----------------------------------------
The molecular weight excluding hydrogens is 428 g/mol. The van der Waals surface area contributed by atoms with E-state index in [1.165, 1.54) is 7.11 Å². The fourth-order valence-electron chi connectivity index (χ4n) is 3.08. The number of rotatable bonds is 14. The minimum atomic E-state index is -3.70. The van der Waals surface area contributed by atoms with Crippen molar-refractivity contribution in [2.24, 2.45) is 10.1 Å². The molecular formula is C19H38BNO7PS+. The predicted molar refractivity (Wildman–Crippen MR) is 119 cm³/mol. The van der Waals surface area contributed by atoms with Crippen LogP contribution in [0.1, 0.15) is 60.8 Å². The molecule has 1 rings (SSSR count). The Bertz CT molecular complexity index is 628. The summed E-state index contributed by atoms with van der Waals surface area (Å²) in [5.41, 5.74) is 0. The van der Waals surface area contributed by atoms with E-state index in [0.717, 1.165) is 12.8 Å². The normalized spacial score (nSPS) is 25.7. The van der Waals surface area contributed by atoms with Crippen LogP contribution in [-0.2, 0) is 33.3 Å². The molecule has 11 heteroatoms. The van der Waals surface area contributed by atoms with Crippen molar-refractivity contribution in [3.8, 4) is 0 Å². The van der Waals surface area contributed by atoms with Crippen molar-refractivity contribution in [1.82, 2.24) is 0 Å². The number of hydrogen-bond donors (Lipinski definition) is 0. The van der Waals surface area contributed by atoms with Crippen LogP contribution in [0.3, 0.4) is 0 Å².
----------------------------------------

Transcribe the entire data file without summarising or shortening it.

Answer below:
The molecular weight excluding hydrogens is 428 g/mol. The van der Waals surface area contributed by atoms with E-state index in [1.165, 1.54) is 7.11 Å². The fourth-order valence-electron chi connectivity index (χ4n) is 3.08. The number of rotatable bonds is 14. The minimum atomic E-state index is -3.70. The van der Waals surface area contributed by atoms with Crippen molar-refractivity contribution in [2.24, 2.45) is 10.1 Å². The molecular formula is C19H38BNO7PS+. The predicted molar refractivity (Wildman–Crippen MR) is 119 cm³/mol. The van der Waals surface area contributed by atoms with Crippen LogP contribution in [0.1, 0.15) is 60.8 Å². The molecule has 1 rings (SSSR count). The Bertz CT molecular complexity index is 628. The summed E-state index contributed by atoms with van der Waals surface area (Å²) in [5.41, 5.74) is 0. The van der Waals surface area contributed by atoms with E-state index in [0.717, 1.165) is 12.8 Å². The normalized spacial score (nSPS) is 25.7. The van der Waals surface area contributed by atoms with Crippen LogP contribution in [-0.2, 0) is 33.3 Å². The molecule has 11 heteroatoms. The van der Waals surface area contributed by atoms with Crippen molar-refractivity contribution in [3.8, 4) is 0 Å². The van der Waals surface area contributed by atoms with Crippen molar-refractivity contribution in [1.82, 2.24) is 0 Å². The number of hydrogen-bond donors (Lipinski definition) is 0. The van der Waals surface area contributed by atoms with Crippen LogP contribution in [0.3, 0.4) is 0 Å².